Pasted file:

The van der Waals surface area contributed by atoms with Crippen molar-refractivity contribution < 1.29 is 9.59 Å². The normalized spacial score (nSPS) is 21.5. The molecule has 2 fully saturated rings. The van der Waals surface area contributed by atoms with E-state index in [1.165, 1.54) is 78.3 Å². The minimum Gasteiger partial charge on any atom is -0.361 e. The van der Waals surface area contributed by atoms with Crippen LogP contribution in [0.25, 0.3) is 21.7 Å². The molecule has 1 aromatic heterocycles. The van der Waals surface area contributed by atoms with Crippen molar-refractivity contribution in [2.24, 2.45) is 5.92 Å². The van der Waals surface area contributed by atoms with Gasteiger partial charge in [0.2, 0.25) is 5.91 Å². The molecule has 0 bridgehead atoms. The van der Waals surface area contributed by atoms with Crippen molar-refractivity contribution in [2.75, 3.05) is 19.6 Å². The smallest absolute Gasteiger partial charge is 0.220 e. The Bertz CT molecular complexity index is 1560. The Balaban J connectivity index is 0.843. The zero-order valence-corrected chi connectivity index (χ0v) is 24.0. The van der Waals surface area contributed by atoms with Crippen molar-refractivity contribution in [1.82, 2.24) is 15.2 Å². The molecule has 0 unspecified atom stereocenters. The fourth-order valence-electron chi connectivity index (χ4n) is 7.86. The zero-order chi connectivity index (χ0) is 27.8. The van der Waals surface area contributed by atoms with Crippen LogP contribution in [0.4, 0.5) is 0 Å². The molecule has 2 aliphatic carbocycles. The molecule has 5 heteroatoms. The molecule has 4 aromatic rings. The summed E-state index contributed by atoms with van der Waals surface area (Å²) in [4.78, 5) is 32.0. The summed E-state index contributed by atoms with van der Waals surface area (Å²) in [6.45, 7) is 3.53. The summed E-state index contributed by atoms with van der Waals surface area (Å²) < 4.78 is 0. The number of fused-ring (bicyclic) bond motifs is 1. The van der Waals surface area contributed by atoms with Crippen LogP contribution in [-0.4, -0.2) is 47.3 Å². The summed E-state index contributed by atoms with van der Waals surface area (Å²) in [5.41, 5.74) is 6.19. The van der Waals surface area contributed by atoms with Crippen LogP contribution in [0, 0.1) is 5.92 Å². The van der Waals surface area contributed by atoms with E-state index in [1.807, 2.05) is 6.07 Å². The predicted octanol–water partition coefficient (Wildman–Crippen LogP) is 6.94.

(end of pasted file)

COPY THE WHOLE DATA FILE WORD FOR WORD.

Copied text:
The van der Waals surface area contributed by atoms with Crippen molar-refractivity contribution < 1.29 is 9.59 Å². The normalized spacial score (nSPS) is 21.5. The molecule has 2 fully saturated rings. The van der Waals surface area contributed by atoms with E-state index in [1.165, 1.54) is 78.3 Å². The minimum Gasteiger partial charge on any atom is -0.361 e. The van der Waals surface area contributed by atoms with Crippen LogP contribution in [0.25, 0.3) is 21.7 Å². The molecule has 1 aromatic heterocycles. The van der Waals surface area contributed by atoms with Crippen molar-refractivity contribution in [2.24, 2.45) is 5.92 Å². The van der Waals surface area contributed by atoms with Gasteiger partial charge in [0.2, 0.25) is 5.91 Å². The molecule has 0 bridgehead atoms. The van der Waals surface area contributed by atoms with Crippen molar-refractivity contribution in [2.75, 3.05) is 19.6 Å². The smallest absolute Gasteiger partial charge is 0.220 e. The Bertz CT molecular complexity index is 1560. The Balaban J connectivity index is 0.843. The zero-order valence-corrected chi connectivity index (χ0v) is 24.0. The van der Waals surface area contributed by atoms with Crippen molar-refractivity contribution in [1.82, 2.24) is 15.2 Å². The molecule has 0 unspecified atom stereocenters. The fourth-order valence-electron chi connectivity index (χ4n) is 7.86. The zero-order chi connectivity index (χ0) is 27.8. The van der Waals surface area contributed by atoms with Crippen LogP contribution in [0.4, 0.5) is 0 Å². The molecule has 2 aliphatic carbocycles. The molecule has 5 heteroatoms. The molecule has 4 aromatic rings. The summed E-state index contributed by atoms with van der Waals surface area (Å²) in [4.78, 5) is 32.0. The summed E-state index contributed by atoms with van der Waals surface area (Å²) in [6.45, 7) is 3.53. The summed E-state index contributed by atoms with van der Waals surface area (Å²) < 4.78 is 0. The number of fused-ring (bicyclic) bond motifs is 1. The van der Waals surface area contributed by atoms with Crippen LogP contribution in [-0.4, -0.2) is 47.3 Å². The summed E-state index contributed by atoms with van der Waals surface area (Å²) in [5.41, 5.74) is 6.19. The van der Waals surface area contributed by atoms with Crippen LogP contribution in [0, 0.1) is 5.92 Å². The van der Waals surface area contributed by atoms with E-state index in [1.807, 2.05) is 6.07 Å². The predicted octanol–water partition coefficient (Wildman–Crippen LogP) is 6.94.